Environmental Protection Review Canada
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Review Enforcement Order - May 2, 2013

IN THE MATTER OF an Environmental Compliance Order issued on April 16, 2013 against Atlantic Industrial Services in File no. 1008-2013-03-22-007

AND IN THE MATTER OF a Request for Review dated May 2, 2013, on behalf of Atlantic Industrial Services


This is a case in which a well-established environmental business, namely Atlantic Industrial Services (hereafter 'AIS') a division of EnviroSystems Inc., has carried on business for an extensive period of time in the provinces of Quebec, New Brunswick and Nova Scotia with all the proper licenses, permits and authorizations. The evidence indicates that for at least eight years AIS has been shipping a product to the Lincoln Pulp and Paper mill in Lincoln, Maine. At the same time Environment Canada has been conducting border blitzes one to three times a year with teams of up to four inspectors and enforcement officers. Yet March 14, 2013 is the first time that the issue of an export permit has ever arisen. On the other hand, AIS rather than engaging in a relatively simple 30 day application process to obtain an export permit, has decided to have the Enforcement Order reviewed as a matter of principle (which they are fully entitled to do). I also note that no evidence was introduced of any complaints or enforcement actions by environmental or customs officials in the United States of America, the receiving jurisdiction.

The issue before me is not what the regulations or environmental enforcement regime ought to be nor whether some environmental interest is being properly served according to a well-qualified expert such as John Henderson. The issue before me is whether the regulation as it exists is, in clear and unambiguous terms, applicable to the product and activities of AIS, and whether therefore the Enforcement Order in question stands. It is clear that the decision to issue the Enforcement Order, thereby confirming the Notice of Intent, was a group decision made by the entire team of Environment Canada officers involved in the process, from the very qualified and experienced District Manager, Mr. Robichaud, to the Enforcement Officer who signed the Enforcement Order, Mr. Richard.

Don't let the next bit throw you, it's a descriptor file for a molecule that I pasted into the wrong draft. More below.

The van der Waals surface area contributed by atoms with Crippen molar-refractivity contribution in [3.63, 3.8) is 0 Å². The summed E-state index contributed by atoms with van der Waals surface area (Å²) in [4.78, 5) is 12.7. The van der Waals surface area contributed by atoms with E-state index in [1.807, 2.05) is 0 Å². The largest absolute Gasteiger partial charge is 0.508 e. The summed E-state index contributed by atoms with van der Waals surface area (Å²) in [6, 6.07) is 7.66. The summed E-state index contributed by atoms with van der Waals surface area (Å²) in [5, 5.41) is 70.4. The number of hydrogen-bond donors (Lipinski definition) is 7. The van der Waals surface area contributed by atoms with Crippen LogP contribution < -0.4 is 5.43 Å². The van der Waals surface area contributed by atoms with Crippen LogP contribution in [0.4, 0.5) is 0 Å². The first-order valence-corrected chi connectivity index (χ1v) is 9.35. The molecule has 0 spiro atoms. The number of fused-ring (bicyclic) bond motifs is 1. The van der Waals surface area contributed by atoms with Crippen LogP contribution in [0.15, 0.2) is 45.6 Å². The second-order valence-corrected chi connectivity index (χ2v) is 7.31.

I find that the Officers acted in good faith on the basis of their observations and the information supplied by the employees of AIS. To the extent that some of that information was vague, confusing,inaccurate or in error, AIS has only itself to blame. It was only near the end of the issuing process that Mr. Leblond and others attempted to engage in a more technically accurate discussion of the applicability of the regulations in question and the nature of the product being exported.

I must add at this point that Mr. Tremblay's email opinion was merely affirmatory to a decision already arrived at by experienced and qualified Environment Canada officers and I draw no adverse inference from Mr. Tremblay's failure to be present or to testify. Having said that, I also reject Mr. Tremblay's suggestion that I can reach a decision on the issuance" of the Enforcement Order in question or the applicability of the regulation on the basis of something to be implied" from the regulation. (Exhibit 6, page numbered 46) To the extent that AIS's activities are subject to the regulations and specifically the export permitting requirement, that regulation must be clear, unambiguous and applicable.

I also note that the Saint John facility has been or is in the process of being dismantled and re-refined fuel will now be processed at and shipped for export from the Debert, Nova Scotia facility. As well the Stantec Consulting Ltd report dated April 8, 2013 noted and Mr. Henderson in his sworn testimony re-iterated that the Delbert facility is and will be using a combination of screening, gravitational separation and high temperature evaporation or distillation to remove impurities and improve the quality of the used motor oil products, a process termed as re-refining. Mr. Henderson did concede, in cross-examination by Ms. Drodge that the old Saint John facility and the product produced by it at that time was not subjected to any heating process, merely screening and gravitational separation; yet all future used oil will, a fact that even Mr. Robichaud conceeded was significant.

I find that, for the purposes of the regulations and the export permit requirement contained therein, the product is and will be a recycled and reprocessed fuel and not subject to the regulation. It is not being exported for disposal as waste nor for recycling but for consumption as a fuel for industrial use. It has been recycled to a fuel and therefore is not a recyclable product. It is not subject to the Transportation of Dangerous Goods Regulations for as Mr. Henderson stated in his expert testimony the product in question has a flashpoint of 67 degrees celsius, outside the environmental standard of 60 degrees celsius or less. Environment Canada also conceeded that the issue of leachate was not explored nor was it the basis of the issuance of the Enforcement Order in question.

The product is neither hazardous waste nor hazardous recyclable material but a rerefined or recycled fuel exported for consumption as a fuel, not for disposal as waste nor for recycling into some other product. The regulations are therefore not applicable. I therefore cancel and set aside Enforcement Order 1008-2013-03-22-007. In the event of any appeal and pending any other final disposition of this matter I also suspend the Order by reason of the clear and uncontradicted evidence of the significant economic impact of the Order upon AIS.

Dated at Timmins, Ontario this 7th day of July, 2013.

Alan W. Pope
Chief Review Officer